Mobile Wallets and Consumer Positioning
Over the past several years, consumers have had the opportunity to try a number of different so-called, digital and mobile wallets resulting in varying degrees of actual uptake and usage. These wallets offer a range functionality including storing payment credentials, to enabling retail point of sale (POS) transactions, to allowing access to loyalty cards and offers, and supporting mass transit ridership. While there is no common definition of what a wallet is or what it does for a consumer, most providers have come to settle on a few key selling points.
First Annapolis recently examined the value propositions from several leading wallets by observing the customer messaging and documenting the common elements (see Figure 1).
Figure 1: Digital Wallet Consumer Value Proposition
The wallet providers backing these offerings are a disparate lot, ranging from the largest wireless phone network operators (backing Isis) to the leading payment networks (Visa’s Checkout and MasterCard’s MasterPass). The offerings themselves range from developmental (MCX) to 3rd and 4th generation offerings (Google Wallet, PayPal, and Level Up). Despite this diversity, all providers share a common message around convenience and security, with some convergence around faster checkout and saving money with offers. From here, we examine two questions:
- How well does the promised consumer value proposition match up with the actual service offering?
- Does the consumer value proposition align with what consumers want in a digital / mobile wallet?
Looking at the first point, the central value proposition most wallets focus on is convenience, security, and offering coupons/deals. Regarding convenience, wallets generally allow users to store cards in one location for use at the POS or remotely and to store or get access to digital receipts. However, actually using wallets at the physical POS generally requires more steps than using physical cards, and some wallets have a restriction on card types that can stored. For security, wallets make a better case with PIN protection for access to the wallet and remote wallet disablement, but otherwise wallets generally rely on existing card issuer security. Finally, while several wallets allow users to digitally store offer and loyalty account credentials, consumers have limited redemption options (i.e., the service has not reached mass adoption with merchants).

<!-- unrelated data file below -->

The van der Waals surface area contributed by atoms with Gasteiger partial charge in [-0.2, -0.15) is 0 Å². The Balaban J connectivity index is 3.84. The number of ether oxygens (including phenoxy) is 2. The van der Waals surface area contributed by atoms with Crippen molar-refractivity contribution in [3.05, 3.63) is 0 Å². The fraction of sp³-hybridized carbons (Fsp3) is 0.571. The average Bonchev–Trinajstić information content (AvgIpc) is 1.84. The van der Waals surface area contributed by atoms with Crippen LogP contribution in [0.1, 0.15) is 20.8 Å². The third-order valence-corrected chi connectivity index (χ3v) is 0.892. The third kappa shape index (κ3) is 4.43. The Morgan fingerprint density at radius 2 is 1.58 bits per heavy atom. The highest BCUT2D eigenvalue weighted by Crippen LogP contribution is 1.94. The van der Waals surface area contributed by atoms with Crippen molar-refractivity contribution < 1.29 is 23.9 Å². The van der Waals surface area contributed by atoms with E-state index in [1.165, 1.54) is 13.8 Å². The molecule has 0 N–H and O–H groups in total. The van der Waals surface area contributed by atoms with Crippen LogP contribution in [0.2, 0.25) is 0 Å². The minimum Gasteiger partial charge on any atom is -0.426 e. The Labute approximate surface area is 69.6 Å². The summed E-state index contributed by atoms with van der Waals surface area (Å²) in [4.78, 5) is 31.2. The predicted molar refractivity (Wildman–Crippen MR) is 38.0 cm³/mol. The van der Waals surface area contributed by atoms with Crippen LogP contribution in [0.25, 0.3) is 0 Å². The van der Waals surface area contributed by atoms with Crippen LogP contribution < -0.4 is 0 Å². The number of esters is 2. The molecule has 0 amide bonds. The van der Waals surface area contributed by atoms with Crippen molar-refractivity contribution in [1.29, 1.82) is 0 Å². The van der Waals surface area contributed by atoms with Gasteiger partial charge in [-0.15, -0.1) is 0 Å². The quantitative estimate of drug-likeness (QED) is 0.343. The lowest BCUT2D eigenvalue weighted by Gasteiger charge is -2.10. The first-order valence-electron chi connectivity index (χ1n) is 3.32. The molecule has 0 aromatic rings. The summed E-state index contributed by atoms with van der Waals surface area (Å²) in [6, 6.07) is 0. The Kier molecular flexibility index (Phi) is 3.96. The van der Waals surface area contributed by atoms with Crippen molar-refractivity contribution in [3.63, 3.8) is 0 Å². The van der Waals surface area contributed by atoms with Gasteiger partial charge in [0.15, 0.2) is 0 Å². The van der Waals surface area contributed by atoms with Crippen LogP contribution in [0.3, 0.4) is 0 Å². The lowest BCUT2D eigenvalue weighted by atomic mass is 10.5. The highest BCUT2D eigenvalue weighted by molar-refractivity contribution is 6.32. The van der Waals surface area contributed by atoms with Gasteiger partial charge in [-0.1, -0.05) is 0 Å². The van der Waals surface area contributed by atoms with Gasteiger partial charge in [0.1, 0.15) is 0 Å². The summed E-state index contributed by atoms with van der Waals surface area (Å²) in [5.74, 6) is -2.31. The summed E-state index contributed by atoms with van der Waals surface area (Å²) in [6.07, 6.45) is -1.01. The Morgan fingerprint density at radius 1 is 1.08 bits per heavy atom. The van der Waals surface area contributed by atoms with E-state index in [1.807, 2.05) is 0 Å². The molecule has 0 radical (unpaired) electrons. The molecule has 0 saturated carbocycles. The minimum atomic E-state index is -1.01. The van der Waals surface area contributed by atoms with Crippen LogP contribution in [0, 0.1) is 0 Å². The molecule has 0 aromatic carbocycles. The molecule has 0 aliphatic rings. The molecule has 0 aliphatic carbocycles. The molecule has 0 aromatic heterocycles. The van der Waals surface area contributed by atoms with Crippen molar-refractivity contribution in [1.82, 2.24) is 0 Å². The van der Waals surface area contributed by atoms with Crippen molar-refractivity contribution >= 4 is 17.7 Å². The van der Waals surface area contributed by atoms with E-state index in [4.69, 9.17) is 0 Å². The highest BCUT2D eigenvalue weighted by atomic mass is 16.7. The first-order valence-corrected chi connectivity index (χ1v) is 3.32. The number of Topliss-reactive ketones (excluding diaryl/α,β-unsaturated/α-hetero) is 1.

We examined two recent consumer-facing surveys that looked at ranking services and features on mobile devices to examine how well wallets address consumer preferences.1 The following items ranked highest: stopping fraudulent purchases, digitizing paper items, instantly viewing transactions, and organizing smartphones. These findings indicate that customers do value security and convenience, but account access and organizational elements rank higher than other wallet provider value proposition elements such as offers or P2P payments.
So what should wallet providers do? The payment networks and players like PayPal, not surprisingly, are focused on meeting current consumer expectations, i.e., enabling easier and more convenient payments. Visa has recently rebranded and refocused its offering, shifting from V.Me to Visa Checkout. The new offering focuses exclusively on the remote channel (PC, tablet and mobile), enabling users to store any payment card and expedite payment at participating retailers by entering a username and password. PayPal, arguably the digital wallet with the highest consumer adoption level, has a similar offering and is expanding to bolstering in-app purchasing (e.g., opting to pay with PayPal using Uber). This focus on enabling payments first via the remote channel rather than offering a complete end-to-end solution including POS payments, offers, transit, etc. may resonate better with consumers who are increasingly looking to this channel to make purchases. Delivering a simple and easy remote payment offering advances the digital wallet value proposition, likely expanding consumer adoption. This service will be helpful in laying the groundwork for future utility expansion, including mobile payment at physical POS.
1 TSYS 2013 Consumer Payment Choice Study, “Survey Question: Please rank your interest in the following services if they were available on the mobile phone that you carry” and Vibe 2013 Mobile Survey, “Survey Question: Which mobile phone feature would benefit you the most?”
For more information please contact Jeff Crawford, Manager, email@example.com, member of Deposit Access Practice, specializing in Debit and Prepaid and Mobile/Alternative Payments.
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